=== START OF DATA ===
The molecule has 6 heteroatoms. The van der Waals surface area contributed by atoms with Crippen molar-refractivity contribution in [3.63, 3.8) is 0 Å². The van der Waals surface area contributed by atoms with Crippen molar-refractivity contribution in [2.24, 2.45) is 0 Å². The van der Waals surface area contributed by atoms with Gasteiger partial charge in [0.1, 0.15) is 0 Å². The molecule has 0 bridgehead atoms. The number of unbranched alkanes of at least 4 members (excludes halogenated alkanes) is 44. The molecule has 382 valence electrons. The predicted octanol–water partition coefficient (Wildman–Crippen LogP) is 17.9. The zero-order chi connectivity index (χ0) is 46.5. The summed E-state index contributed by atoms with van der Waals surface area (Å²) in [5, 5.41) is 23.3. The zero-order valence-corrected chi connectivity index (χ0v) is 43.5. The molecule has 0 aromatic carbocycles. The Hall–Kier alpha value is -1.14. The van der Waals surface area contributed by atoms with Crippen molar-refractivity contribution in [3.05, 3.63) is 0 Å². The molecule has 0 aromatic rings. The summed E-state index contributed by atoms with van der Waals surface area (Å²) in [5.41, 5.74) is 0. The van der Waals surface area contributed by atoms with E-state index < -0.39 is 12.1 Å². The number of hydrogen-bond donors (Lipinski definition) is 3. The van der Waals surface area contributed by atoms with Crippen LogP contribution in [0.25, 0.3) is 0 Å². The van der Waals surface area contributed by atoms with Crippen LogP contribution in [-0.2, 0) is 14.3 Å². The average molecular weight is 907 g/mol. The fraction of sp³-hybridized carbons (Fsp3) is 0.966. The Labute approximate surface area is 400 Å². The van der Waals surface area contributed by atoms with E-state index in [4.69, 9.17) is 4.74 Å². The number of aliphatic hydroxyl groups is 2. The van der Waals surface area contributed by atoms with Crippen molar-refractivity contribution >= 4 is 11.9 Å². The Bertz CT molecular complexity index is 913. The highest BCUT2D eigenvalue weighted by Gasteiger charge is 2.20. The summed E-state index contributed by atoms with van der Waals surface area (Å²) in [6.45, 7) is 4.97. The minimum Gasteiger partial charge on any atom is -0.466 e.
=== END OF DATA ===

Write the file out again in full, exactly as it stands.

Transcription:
The molecule has 6 heteroatoms. The van der Waals surface area contributed by atoms with Crippen molar-refractivity contribution in [3.63, 3.8) is 0 Å². The van der Waals surface area contributed by atoms with Crippen molar-refractivity contribution in [2.24, 2.45) is 0 Å². The van der Waals surface area contributed by atoms with Gasteiger partial charge in [0.1, 0.15) is 0 Å². The molecule has 0 bridgehead atoms. The number of unbranched alkanes of at least 4 members (excludes halogenated alkanes) is 44. The molecule has 382 valence electrons. The predicted octanol–water partition coefficient (Wildman–Crippen LogP) is 17.9. The zero-order chi connectivity index (χ0) is 46.5. The summed E-state index contributed by atoms with van der Waals surface area (Å²) in [5, 5.41) is 23.3. The zero-order valence-corrected chi connectivity index (χ0v) is 43.5. The molecule has 0 aromatic carbocycles. The Hall–Kier alpha value is -1.14. The van der Waals surface area contributed by atoms with Crippen molar-refractivity contribution in [3.05, 3.63) is 0 Å². The molecule has 0 aromatic rings. The summed E-state index contributed by atoms with van der Waals surface area (Å²) in [5.41, 5.74) is 0. The van der Waals surface area contributed by atoms with E-state index < -0.39 is 12.1 Å². The number of hydrogen-bond donors (Lipinski definition) is 3. The van der Waals surface area contributed by atoms with Crippen LogP contribution in [0.25, 0.3) is 0 Å². The van der Waals surface area contributed by atoms with Crippen LogP contribution in [-0.2, 0) is 14.3 Å². The average molecular weight is 907 g/mol. The fraction of sp³-hybridized carbons (Fsp3) is 0.966. The Labute approximate surface area is 400 Å². The van der Waals surface area contributed by atoms with E-state index in [4.69, 9.17) is 4.74 Å². The number of aliphatic hydroxyl groups is 2. The van der Waals surface area contributed by atoms with Crippen molar-refractivity contribution >= 4 is 11.9 Å². The Bertz CT molecular complexity index is 913. The highest BCUT2D eigenvalue weighted by Gasteiger charge is 2.20. The summed E-state index contributed by atoms with van der Waals surface area (Å²) in [6.45, 7) is 4.97. The minimum Gasteiger partial charge on any atom is -0.466 e.